WINSTON CHURCHILL'S multi-volume History of the English-Speaking Peoples ended at the beginning of the twentieth century. It was not Churchill's most distinguished work of history, and it clearly and necessarily left a good deal of chronology that needed addressing. Who better, then, to write the missing volume than Andrew Roberts?
Those who narrowly see Roberts as a polemicist of the political right will understandably approach this book with trepidation. Predictably there are some claims that will make their flesh creep among them the insistence that Nixon, Reagan and George W. Bush rank among America's greatest twentieth-century presidents, or the assertion that Britain fought the Boer War in part to protect the rights of non-whites in the two Afrikaner-dominated republics. Nor do Irish Nationalists and the Republic of Ireland emerge from Roberts' scrutiny with much credit. But then neither does Gandhi, Lloyd George, the European Union, Bill Clinton, the French, Germaine Greer, and many more.
There is no dodging the fact that Roberts is partial in his perceptions of the overall record of the English-speaking nations during the last century. On the other hand, and objectively, there is a lot to be partial about. On one score alone his attitude might seem completely justifiable - that of the undeniably crucial part played by the Anglo-sphere in the defeat of German militarism, wartime fascism, and the Soviet challenge, as well as the firm, if sometimes ill-considered, line recently taken in the face of Islamic extremism and aggression. It is also worth remembering that Britain is the only country to have fought through both World Wars from start to Finish - though whether this indicates high-minded heroism or mulish obstinacy might be debated.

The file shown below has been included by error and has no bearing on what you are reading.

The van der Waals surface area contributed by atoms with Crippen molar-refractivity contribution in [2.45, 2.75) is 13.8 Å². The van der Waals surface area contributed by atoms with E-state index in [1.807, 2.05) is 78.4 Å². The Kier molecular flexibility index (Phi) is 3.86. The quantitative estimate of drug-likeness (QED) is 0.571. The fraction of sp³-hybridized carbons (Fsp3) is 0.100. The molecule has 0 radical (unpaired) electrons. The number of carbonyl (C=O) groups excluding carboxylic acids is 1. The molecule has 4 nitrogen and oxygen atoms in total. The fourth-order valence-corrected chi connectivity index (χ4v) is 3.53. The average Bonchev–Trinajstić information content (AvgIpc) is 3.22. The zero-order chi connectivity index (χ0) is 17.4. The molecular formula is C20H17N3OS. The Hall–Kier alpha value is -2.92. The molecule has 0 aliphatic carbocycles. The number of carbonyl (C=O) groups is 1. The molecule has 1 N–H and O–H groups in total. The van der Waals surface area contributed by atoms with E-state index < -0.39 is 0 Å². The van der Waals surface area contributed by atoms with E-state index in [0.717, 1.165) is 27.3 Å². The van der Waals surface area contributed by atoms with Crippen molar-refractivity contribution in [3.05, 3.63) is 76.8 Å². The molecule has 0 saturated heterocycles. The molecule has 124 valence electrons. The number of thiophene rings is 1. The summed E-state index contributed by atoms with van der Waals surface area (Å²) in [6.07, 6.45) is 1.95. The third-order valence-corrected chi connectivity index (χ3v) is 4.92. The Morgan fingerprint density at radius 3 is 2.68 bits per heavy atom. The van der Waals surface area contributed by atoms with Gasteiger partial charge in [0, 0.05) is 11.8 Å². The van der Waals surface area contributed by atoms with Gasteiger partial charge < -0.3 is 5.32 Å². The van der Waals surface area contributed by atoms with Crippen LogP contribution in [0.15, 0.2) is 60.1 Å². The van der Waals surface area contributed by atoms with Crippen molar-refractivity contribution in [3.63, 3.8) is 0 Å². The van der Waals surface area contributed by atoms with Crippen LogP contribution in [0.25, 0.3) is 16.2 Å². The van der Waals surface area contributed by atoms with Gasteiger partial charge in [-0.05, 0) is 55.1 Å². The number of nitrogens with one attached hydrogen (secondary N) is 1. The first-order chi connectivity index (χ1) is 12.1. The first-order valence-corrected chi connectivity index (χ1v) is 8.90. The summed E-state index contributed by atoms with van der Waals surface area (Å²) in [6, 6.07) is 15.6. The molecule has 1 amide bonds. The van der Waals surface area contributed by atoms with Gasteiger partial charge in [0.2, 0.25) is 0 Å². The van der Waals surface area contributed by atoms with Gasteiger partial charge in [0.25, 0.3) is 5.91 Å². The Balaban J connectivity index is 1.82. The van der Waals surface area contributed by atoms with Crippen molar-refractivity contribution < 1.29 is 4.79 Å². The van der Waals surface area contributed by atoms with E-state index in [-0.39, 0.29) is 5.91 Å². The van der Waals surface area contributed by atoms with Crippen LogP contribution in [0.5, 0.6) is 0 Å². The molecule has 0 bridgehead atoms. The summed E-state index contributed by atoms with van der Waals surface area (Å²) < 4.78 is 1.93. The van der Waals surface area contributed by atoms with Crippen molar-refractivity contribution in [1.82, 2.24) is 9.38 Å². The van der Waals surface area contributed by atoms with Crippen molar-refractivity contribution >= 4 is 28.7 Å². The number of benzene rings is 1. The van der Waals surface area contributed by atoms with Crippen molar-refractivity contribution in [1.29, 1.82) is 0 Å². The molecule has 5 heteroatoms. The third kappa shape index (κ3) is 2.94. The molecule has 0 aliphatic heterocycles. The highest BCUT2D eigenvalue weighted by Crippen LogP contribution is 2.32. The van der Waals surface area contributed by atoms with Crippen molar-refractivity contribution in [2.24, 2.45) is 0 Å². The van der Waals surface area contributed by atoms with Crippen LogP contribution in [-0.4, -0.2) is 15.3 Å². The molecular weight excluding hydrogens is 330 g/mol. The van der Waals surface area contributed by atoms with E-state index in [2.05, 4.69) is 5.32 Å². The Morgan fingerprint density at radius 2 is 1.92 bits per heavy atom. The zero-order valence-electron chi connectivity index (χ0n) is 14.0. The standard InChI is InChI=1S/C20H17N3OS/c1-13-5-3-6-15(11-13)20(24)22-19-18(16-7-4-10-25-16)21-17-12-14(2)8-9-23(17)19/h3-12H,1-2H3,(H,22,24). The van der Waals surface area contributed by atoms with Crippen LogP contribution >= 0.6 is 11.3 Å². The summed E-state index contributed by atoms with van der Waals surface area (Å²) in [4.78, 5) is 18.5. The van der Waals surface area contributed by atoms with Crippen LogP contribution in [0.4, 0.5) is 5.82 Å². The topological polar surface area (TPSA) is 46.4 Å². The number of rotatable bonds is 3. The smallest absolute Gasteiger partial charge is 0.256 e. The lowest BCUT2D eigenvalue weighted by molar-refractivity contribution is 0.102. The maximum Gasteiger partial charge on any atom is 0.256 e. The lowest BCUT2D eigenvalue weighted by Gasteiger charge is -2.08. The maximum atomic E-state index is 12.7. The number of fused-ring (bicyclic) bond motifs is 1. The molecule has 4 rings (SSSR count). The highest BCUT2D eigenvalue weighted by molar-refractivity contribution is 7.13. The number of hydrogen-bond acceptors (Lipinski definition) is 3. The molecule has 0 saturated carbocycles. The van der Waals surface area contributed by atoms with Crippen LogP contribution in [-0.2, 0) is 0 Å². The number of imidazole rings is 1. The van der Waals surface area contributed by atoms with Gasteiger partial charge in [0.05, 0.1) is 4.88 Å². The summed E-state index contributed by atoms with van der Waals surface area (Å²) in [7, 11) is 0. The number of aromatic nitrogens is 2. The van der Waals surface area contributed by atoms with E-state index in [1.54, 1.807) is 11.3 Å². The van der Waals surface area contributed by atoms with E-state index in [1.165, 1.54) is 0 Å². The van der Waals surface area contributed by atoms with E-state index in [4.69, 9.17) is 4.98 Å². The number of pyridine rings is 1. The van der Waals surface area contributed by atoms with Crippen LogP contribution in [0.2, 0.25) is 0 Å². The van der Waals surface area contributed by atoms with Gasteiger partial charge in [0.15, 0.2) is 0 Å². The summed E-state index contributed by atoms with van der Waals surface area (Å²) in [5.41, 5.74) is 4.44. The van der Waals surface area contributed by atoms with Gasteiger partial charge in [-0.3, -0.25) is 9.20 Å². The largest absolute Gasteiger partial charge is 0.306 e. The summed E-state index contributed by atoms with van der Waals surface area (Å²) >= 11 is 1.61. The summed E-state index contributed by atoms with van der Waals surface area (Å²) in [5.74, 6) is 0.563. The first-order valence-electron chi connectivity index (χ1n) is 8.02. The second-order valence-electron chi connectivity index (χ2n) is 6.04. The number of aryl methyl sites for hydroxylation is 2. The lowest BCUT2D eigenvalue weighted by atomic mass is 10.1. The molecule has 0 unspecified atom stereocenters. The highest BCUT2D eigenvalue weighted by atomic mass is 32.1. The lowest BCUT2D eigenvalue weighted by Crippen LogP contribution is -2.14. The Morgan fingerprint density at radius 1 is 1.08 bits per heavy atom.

In any event, Andrew Roberts is far too accomplished a historian to have produced some crude piece of propaganda. This book is deeply researched, very well written and full of fresh thinking. Among Roberts' 'what-ifs' and 'never-oughts' are speculations about what the dismemberment of Germany into its constituent states in 1918-19 might have achieved in preventing the rise of Nazism, the assertion that the 1929 Wall Street Crash and its aftermath were due to institutional fiscal incompetence rather than to any inherent failings in the capitalist system, and the perhaps more familiar view that the creation of the Welfare State after 1945 effectively prevented Britain's full post-war economic recovery.
On receiving this hefty and attractively produced book, my first reaction (like many reviewers, I imagine) was to check whether the author had addressed issues that had been central to my own work on the subject of Anglo-American relations and Empire, for example the inputs of Joseph Chamberlain and Rudyard Kipling, the tensions between Canada and the United States in the early 1900s, and the role played by the empire in both World Wars. I need not have worried: Roberts had spread his scholarly net far and wide, catching minnows and leviathans in the process.
Of course there are some quibbles: why, for instance, does South Africa not join the configuration of Anglophone nations at the core of Roberts' study? After all, in practice the official language of the new South Africa is English, and even if the Afrikaner majority among the whites contained many anti-British elements, a significant number (including Botha and Smuts) became committed to the Imperial cause after 1902.
A more serious failing of the book is the tendency to write off the awkward squad of English-speaking dissenters, liberals and dogooders as if they were some sort of aberration, or at best tiresome obstacles. Surely one of the glories of the Anglo-sphere is its apparently limitless capacity to produce the alternative viewpoint, the legal challenge, the seditious pamphlet, and the deadly parliamentary question?
In the end, though, Andrew Roberts has written an extraordinarily wide-ranging, stimulating and necessary book. We should be grateful for that.